Editorial: Sharma goes. What now?
Perhaps having once led a guerrilla army to overthrow the state, Finance Minister Janardan Sharma found it much easier to bat away charges of working for vested interests while drafting the national budget. He was accused of bringing in a pair of unauthorized personnel into the Ministry of Finance the night before budget-presentation. The pair, as first reported in Annapurna Post, proceeded to dictate certain tax and excise rates to top ministry officials. The rates they set later appeared in the national budget. Sharma denies the charges. The best way to establish his innocence would have been to make public the ministry’s CCTV footage of the night. But when requested to produce the footage, the ministry put out an astonishing statement that the 13-day-old record had been deleted: legally, government bodies are required to keep such records for at least three months. The malafide intent of Sharma and his cronies in the ministry was thus established.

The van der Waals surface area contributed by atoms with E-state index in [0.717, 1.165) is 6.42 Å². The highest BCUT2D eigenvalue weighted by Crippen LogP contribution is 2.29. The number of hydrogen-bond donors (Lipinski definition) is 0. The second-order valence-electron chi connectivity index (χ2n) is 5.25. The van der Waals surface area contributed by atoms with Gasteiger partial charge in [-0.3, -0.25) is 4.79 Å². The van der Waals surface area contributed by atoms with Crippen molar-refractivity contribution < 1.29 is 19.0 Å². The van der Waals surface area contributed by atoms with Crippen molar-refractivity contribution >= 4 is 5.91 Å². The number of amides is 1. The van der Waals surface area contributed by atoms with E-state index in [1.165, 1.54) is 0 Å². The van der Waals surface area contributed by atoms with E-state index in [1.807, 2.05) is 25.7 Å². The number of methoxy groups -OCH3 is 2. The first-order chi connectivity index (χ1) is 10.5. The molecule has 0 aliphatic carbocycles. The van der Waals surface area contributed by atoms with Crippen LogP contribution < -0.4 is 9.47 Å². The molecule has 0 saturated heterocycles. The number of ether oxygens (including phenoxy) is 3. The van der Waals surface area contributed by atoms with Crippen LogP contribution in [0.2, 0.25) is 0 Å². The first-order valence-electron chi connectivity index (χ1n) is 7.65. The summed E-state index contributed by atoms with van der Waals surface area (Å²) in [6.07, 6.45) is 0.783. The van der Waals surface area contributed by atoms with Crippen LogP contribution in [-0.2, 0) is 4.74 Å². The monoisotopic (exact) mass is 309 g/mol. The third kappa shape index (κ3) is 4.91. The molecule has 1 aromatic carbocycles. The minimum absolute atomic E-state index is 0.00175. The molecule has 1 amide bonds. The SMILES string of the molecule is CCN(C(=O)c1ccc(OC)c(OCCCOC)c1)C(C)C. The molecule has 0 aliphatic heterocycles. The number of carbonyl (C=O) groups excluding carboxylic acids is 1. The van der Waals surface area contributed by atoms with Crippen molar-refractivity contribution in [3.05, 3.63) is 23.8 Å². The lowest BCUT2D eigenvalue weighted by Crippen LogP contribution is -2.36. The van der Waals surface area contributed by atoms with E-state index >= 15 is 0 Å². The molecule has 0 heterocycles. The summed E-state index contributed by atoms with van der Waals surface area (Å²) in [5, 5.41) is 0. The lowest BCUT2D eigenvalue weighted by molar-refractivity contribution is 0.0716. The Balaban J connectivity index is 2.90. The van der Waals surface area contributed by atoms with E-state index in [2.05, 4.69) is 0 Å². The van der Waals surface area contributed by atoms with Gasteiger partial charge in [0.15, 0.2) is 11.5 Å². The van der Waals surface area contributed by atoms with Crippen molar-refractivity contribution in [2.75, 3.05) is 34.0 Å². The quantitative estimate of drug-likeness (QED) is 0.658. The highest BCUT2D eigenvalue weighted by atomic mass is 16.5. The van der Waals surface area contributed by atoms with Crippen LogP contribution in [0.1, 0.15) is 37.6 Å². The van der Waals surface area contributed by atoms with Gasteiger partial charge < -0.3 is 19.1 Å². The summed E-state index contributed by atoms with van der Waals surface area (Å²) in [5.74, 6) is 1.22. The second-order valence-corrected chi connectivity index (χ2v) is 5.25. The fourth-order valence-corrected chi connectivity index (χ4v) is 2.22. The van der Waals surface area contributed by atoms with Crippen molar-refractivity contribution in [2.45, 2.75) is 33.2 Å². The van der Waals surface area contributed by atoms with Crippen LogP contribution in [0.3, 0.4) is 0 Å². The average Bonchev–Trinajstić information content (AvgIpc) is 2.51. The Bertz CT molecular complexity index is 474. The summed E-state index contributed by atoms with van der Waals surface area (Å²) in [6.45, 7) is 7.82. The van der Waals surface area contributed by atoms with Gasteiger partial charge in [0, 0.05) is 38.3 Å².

Such a grave breach of law called for Sharma’s immediate sacking and the start of a judicial inquiry. The public image of the Sher Bahadur Deuba government was deteriorating the longer the tainted finance minister stayed in office. More than that, if there was to be no consequences for such open misuse of power, people’s belief in rule of law would have been shattered.
A lot was at stake. If the taxes people paid with their hard-earned money were being so brazenly misused, tomorrow they would have all the right in the world to stop paying. Again, Sharma’s wrongdoing had strained the delicate trust between the government and the electorate. Thankfully, he has now stepped down and a parliamentary probe against him has been started. What we want is an impartial investigation and if he is found guilty, legal measures befitting the crime. At the same time, the tax and excise rates that appeared in the national budget at the insistence of vested interests must be changed in the interest of the people. This wonderful opportunity to set a strong precedent for Nepal’s present and future rulers must not be lost.
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